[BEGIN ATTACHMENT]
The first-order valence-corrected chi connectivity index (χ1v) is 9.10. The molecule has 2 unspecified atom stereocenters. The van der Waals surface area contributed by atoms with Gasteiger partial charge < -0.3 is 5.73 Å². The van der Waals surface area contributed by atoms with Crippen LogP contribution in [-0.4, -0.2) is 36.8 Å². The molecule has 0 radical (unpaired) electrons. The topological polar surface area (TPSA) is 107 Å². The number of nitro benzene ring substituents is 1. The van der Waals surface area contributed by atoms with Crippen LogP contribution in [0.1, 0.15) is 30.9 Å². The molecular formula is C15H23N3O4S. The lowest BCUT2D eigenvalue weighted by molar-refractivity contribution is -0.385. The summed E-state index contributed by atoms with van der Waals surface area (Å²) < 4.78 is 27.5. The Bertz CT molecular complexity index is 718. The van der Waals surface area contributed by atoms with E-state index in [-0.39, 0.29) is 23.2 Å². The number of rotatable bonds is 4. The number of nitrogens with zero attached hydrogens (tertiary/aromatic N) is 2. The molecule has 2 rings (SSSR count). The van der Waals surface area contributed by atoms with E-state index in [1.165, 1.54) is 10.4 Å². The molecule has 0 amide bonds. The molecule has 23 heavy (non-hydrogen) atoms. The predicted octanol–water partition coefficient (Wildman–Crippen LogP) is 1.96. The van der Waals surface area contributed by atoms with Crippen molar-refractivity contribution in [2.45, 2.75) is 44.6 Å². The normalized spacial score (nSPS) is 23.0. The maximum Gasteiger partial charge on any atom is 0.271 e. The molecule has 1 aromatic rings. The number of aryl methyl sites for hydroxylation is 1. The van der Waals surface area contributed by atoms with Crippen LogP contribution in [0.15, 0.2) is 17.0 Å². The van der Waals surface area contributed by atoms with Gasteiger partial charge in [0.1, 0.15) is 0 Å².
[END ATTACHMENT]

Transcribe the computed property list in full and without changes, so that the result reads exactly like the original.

The first-order valence-corrected chi connectivity index (χ1v) is 9.10. The molecule has 2 unspecified atom stereocenters. The van der Waals surface area contributed by atoms with Gasteiger partial charge < -0.3 is 5.73 Å². The van der Waals surface area contributed by atoms with Crippen LogP contribution in [-0.4, -0.2) is 36.8 Å². The molecule has 0 radical (unpaired) electrons. The topological polar surface area (TPSA) is 107 Å². The number of nitro benzene ring substituents is 1. The van der Waals surface area contributed by atoms with Crippen LogP contribution in [0.1, 0.15) is 30.9 Å². The molecular formula is C15H23N3O4S. The lowest BCUT2D eigenvalue weighted by molar-refractivity contribution is -0.385. The summed E-state index contributed by atoms with van der Waals surface area (Å²) < 4.78 is 27.5. The Bertz CT molecular complexity index is 718. The van der Waals surface area contributed by atoms with E-state index in [-0.39, 0.29) is 23.2 Å². The number of rotatable bonds is 4. The number of nitrogens with zero attached hydrogens (tertiary/aromatic N) is 2. The molecule has 2 rings (SSSR count). The van der Waals surface area contributed by atoms with E-state index in [1.165, 1.54) is 10.4 Å². The molecule has 0 amide bonds. The molecule has 23 heavy (non-hydrogen) atoms. The predicted octanol–water partition coefficient (Wildman–Crippen LogP) is 1.96. The van der Waals surface area contributed by atoms with Crippen molar-refractivity contribution in [2.45, 2.75) is 44.6 Å². The normalized spacial score (nSPS) is 23.0. The maximum Gasteiger partial charge on any atom is 0.271 e. The molecule has 1 aromatic rings. The number of aryl methyl sites for hydroxylation is 1. The van der Waals surface area contributed by atoms with Crippen LogP contribution in [0.15, 0.2) is 17.0 Å². The van der Waals surface area contributed by atoms with Gasteiger partial charge in [0.1, 0.15) is 0 Å².